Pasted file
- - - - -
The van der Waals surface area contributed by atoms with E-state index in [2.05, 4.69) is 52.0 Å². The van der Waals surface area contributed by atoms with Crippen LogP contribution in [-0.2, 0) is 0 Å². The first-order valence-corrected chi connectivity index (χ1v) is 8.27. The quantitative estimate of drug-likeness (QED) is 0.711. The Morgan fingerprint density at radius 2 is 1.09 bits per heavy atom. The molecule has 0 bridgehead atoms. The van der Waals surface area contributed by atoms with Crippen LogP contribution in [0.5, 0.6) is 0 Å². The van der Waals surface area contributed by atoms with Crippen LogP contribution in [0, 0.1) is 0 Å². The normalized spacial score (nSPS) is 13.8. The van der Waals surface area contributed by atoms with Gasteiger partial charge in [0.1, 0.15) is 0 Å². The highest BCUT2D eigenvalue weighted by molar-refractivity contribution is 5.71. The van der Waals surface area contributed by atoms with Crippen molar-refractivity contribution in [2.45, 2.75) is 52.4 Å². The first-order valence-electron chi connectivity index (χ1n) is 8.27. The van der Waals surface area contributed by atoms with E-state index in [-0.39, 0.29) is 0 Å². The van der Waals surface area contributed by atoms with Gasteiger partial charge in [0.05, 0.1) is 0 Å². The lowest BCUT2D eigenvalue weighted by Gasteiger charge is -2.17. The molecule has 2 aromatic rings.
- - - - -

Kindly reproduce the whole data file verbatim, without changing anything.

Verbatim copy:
The van der Waals surface area contributed by atoms with E-state index in [2.05, 4.69) is 52.0 Å². The van der Waals surface area contributed by atoms with Crippen LogP contribution in [-0.2, 0) is 0 Å². The first-order valence-corrected chi connectivity index (χ1v) is 8.27. The quantitative estimate of drug-likeness (QED) is 0.711. The Morgan fingerprint density at radius 2 is 1.09 bits per heavy atom. The molecule has 0 bridgehead atoms. The van der Waals surface area contributed by atoms with Crippen LogP contribution in [0.5, 0.6) is 0 Å². The van der Waals surface area contributed by atoms with Crippen LogP contribution in [0, 0.1) is 0 Å². The normalized spacial score (nSPS) is 13.8. The van der Waals surface area contributed by atoms with Gasteiger partial charge in [0.1, 0.15) is 0 Å². The highest BCUT2D eigenvalue weighted by molar-refractivity contribution is 5.71. The van der Waals surface area contributed by atoms with Crippen molar-refractivity contribution in [2.45, 2.75) is 52.4 Å². The first-order valence-electron chi connectivity index (χ1n) is 8.27. The van der Waals surface area contributed by atoms with E-state index in [-0.39, 0.29) is 0 Å². The van der Waals surface area contributed by atoms with Gasteiger partial charge in [0.05, 0.1) is 0 Å². The lowest BCUT2D eigenvalue weighted by Gasteiger charge is -2.17. The molecule has 2 aromatic rings.